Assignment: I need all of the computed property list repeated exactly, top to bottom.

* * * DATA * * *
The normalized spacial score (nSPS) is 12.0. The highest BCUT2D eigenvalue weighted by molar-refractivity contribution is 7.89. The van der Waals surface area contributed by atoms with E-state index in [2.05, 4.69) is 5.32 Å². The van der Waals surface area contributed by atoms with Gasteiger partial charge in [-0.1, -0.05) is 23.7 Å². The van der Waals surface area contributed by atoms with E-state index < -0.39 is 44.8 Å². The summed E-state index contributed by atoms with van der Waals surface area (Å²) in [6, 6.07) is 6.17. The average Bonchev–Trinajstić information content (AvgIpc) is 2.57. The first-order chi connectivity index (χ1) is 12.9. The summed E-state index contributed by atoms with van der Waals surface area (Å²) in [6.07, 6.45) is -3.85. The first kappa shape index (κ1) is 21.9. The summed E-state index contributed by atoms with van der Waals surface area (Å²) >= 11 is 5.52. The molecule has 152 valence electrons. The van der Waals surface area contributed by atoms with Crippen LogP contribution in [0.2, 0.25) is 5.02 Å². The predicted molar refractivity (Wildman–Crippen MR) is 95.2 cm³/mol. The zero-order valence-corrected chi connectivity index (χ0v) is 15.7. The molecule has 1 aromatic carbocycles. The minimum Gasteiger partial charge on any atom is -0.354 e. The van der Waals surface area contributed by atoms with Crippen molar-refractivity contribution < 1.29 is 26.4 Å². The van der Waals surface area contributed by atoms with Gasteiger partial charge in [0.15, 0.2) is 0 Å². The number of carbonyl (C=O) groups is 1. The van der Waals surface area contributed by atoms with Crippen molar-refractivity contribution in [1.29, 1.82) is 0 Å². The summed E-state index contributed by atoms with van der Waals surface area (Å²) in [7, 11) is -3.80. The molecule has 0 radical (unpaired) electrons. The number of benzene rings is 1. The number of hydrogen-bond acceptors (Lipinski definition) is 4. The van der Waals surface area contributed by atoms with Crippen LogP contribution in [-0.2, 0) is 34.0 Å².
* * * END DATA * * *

The normalized spacial score (nSPS) is 12.0. The highest BCUT2D eigenvalue weighted by molar-refractivity contribution is 7.89. The van der Waals surface area contributed by atoms with E-state index in [2.05, 4.69) is 5.32 Å². The van der Waals surface area contributed by atoms with Gasteiger partial charge in [-0.1, -0.05) is 23.7 Å². The van der Waals surface area contributed by atoms with E-state index < -0.39 is 44.8 Å². The summed E-state index contributed by atoms with van der Waals surface area (Å²) in [6, 6.07) is 6.17. The average Bonchev–Trinajstić information content (AvgIpc) is 2.57. The first-order chi connectivity index (χ1) is 12.9. The summed E-state index contributed by atoms with van der Waals surface area (Å²) in [6.07, 6.45) is -3.85. The first kappa shape index (κ1) is 21.9. The summed E-state index contributed by atoms with van der Waals surface area (Å²) >= 11 is 5.52. The molecule has 152 valence electrons. The van der Waals surface area contributed by atoms with Crippen LogP contribution in [0.2, 0.25) is 5.02 Å². The predicted molar refractivity (Wildman–Crippen MR) is 95.2 cm³/mol. The zero-order valence-corrected chi connectivity index (χ0v) is 15.7. The molecule has 1 aromatic carbocycles. The minimum Gasteiger partial charge on any atom is -0.354 e. The van der Waals surface area contributed by atoms with Crippen molar-refractivity contribution < 1.29 is 26.4 Å². The van der Waals surface area contributed by atoms with Gasteiger partial charge in [0.15, 0.2) is 0 Å². The number of carbonyl (C=O) groups is 1. The van der Waals surface area contributed by atoms with Crippen molar-refractivity contribution in [1.29, 1.82) is 0 Å². The summed E-state index contributed by atoms with van der Waals surface area (Å²) in [7, 11) is -3.80. The molecule has 0 radical (unpaired) electrons. The number of benzene rings is 1. The number of hydrogen-bond acceptors (Lipinski definition) is 4. The van der Waals surface area contributed by atoms with Crippen LogP contribution in [-0.2, 0) is 34.0 Å².